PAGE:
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Recent state takeover regulation has reinvigorated the debate over which level of government, state or federal, produces superior corporation laws. Management, which vigorously supports state legislation, has a conflict of interest concerning bids: successful takeovers can jeopardize its employment. Shareholders, however, are benefited by successful offers as they receive the bid premium, and they are benefited by the threat of offers, which keeps management on its toes. Most commentators, accordingly, consider state takeover laws to be troubling features in corporation codes because of the conflict of interest between managers and shareholders. The statutes make hostile takeovers more difficult, and any increase in a bidder's costs reduces the number of bids that will occur, which weakens the disciplining effect of the market for corporate control on managers. Consequently, as state legislatures have responded to management pleas to restrict hostile takeovers, there have been calls for federal legislation to preempt state takeover regulation. Partly due to lingering concern over the constitutionality of state takeover statutes, the supporters of restrictive legislation have, however, always worked on parallel fronts, advocating greater federal regulation of takeovers at the same time as they championed state takeover laws. The focus of this Article is on the wisdom of promoting further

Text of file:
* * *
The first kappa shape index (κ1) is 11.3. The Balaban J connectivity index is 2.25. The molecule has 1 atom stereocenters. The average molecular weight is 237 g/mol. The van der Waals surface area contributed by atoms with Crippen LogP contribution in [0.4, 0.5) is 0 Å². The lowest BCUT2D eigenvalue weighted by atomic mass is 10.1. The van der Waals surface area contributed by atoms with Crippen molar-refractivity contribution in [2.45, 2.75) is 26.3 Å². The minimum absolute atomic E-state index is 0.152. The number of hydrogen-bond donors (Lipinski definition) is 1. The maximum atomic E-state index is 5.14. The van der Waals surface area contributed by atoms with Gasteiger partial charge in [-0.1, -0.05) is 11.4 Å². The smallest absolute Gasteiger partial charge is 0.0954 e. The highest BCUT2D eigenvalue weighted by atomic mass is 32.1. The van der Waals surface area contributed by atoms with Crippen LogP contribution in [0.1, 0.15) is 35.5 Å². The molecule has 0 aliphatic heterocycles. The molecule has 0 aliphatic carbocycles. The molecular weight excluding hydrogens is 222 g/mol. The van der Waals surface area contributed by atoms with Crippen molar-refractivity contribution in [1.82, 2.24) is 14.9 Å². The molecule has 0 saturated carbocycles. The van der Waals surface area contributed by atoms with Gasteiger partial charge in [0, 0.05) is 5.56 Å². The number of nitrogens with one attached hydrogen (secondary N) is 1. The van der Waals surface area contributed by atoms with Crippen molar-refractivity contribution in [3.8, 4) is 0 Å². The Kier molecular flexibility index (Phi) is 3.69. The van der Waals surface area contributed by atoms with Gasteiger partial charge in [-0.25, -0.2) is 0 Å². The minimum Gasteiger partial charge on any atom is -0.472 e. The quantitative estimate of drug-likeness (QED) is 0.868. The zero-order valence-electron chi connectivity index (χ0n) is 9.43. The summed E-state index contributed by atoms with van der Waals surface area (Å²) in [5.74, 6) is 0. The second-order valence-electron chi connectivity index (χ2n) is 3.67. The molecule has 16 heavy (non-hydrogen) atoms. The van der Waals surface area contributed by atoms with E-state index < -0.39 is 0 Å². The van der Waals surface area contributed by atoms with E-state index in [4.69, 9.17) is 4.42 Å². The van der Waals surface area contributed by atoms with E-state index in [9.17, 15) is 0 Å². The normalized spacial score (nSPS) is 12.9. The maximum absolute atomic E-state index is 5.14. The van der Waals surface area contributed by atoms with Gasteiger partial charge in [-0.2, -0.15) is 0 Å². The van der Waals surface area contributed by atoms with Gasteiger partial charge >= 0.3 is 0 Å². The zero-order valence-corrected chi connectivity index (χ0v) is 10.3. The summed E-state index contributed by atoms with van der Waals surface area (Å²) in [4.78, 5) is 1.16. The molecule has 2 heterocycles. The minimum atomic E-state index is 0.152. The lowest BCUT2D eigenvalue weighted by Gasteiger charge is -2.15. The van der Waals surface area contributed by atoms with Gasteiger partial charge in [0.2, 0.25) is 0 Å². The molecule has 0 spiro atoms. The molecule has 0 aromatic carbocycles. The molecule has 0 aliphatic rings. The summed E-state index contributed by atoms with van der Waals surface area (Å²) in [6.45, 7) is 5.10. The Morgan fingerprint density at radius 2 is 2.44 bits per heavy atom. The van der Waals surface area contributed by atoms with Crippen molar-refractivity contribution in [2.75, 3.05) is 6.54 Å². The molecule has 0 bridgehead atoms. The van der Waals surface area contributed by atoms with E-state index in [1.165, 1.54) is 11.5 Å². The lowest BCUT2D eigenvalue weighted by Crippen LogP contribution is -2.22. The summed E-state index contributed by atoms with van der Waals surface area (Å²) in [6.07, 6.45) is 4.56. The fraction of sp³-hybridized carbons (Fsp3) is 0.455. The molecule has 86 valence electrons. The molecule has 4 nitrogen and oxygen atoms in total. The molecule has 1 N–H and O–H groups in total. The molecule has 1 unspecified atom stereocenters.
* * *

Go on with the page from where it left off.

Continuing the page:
federal action on takeovers.

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